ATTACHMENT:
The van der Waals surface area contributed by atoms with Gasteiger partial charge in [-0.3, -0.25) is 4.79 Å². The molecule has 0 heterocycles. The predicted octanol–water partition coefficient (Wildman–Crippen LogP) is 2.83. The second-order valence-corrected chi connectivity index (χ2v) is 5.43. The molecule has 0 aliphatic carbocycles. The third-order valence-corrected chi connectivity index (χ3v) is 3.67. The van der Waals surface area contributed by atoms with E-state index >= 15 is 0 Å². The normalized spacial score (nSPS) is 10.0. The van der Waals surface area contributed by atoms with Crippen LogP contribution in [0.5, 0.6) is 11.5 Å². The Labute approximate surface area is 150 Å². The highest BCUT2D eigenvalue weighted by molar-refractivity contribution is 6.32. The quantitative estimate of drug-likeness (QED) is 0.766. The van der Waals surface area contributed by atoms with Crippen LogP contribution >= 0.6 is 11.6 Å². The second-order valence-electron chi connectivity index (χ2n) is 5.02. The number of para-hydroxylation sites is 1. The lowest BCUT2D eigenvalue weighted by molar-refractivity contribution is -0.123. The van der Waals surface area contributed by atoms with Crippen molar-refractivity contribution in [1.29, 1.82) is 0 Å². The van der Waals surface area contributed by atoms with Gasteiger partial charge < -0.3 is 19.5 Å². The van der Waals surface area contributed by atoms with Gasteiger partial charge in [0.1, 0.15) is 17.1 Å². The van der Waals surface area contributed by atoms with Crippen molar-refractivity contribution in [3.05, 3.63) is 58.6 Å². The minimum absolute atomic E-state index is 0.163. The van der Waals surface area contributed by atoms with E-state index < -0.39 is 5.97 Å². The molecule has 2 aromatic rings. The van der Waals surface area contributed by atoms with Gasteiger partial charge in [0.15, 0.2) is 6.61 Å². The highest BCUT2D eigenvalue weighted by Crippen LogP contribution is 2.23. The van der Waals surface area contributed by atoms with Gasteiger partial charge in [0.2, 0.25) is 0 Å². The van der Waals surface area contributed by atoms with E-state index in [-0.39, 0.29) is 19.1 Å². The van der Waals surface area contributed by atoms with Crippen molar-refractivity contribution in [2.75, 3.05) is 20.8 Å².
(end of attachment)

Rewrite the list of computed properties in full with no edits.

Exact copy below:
The van der Waals surface area contributed by atoms with Gasteiger partial charge in [-0.3, -0.25) is 4.79 Å². The molecule has 0 heterocycles. The predicted octanol–water partition coefficient (Wildman–Crippen LogP) is 2.83. The second-order valence-corrected chi connectivity index (χ2v) is 5.43. The molecule has 0 aliphatic carbocycles. The third-order valence-corrected chi connectivity index (χ3v) is 3.67. The van der Waals surface area contributed by atoms with E-state index >= 15 is 0 Å². The normalized spacial score (nSPS) is 10.0. The van der Waals surface area contributed by atoms with Crippen LogP contribution in [0.5, 0.6) is 11.5 Å². The Labute approximate surface area is 150 Å². The highest BCUT2D eigenvalue weighted by molar-refractivity contribution is 6.32. The quantitative estimate of drug-likeness (QED) is 0.766. The van der Waals surface area contributed by atoms with Crippen LogP contribution >= 0.6 is 11.6 Å². The second-order valence-electron chi connectivity index (χ2n) is 5.02. The number of para-hydroxylation sites is 1. The lowest BCUT2D eigenvalue weighted by molar-refractivity contribution is -0.123. The van der Waals surface area contributed by atoms with Crippen molar-refractivity contribution in [1.29, 1.82) is 0 Å². The van der Waals surface area contributed by atoms with Gasteiger partial charge < -0.3 is 19.5 Å². The van der Waals surface area contributed by atoms with Gasteiger partial charge in [0.1, 0.15) is 17.1 Å². The van der Waals surface area contributed by atoms with Crippen molar-refractivity contribution in [3.05, 3.63) is 58.6 Å². The minimum absolute atomic E-state index is 0.163. The van der Waals surface area contributed by atoms with E-state index < -0.39 is 5.97 Å². The molecule has 2 aromatic rings. The van der Waals surface area contributed by atoms with Gasteiger partial charge in [0.15, 0.2) is 6.61 Å². The highest BCUT2D eigenvalue weighted by Crippen LogP contribution is 2.23. The van der Waals surface area contributed by atoms with Gasteiger partial charge in [0.2, 0.25) is 0 Å². The van der Waals surface area contributed by atoms with E-state index in [-0.39, 0.29) is 19.1 Å². The van der Waals surface area contributed by atoms with Crippen molar-refractivity contribution in [2.75, 3.05) is 20.8 Å².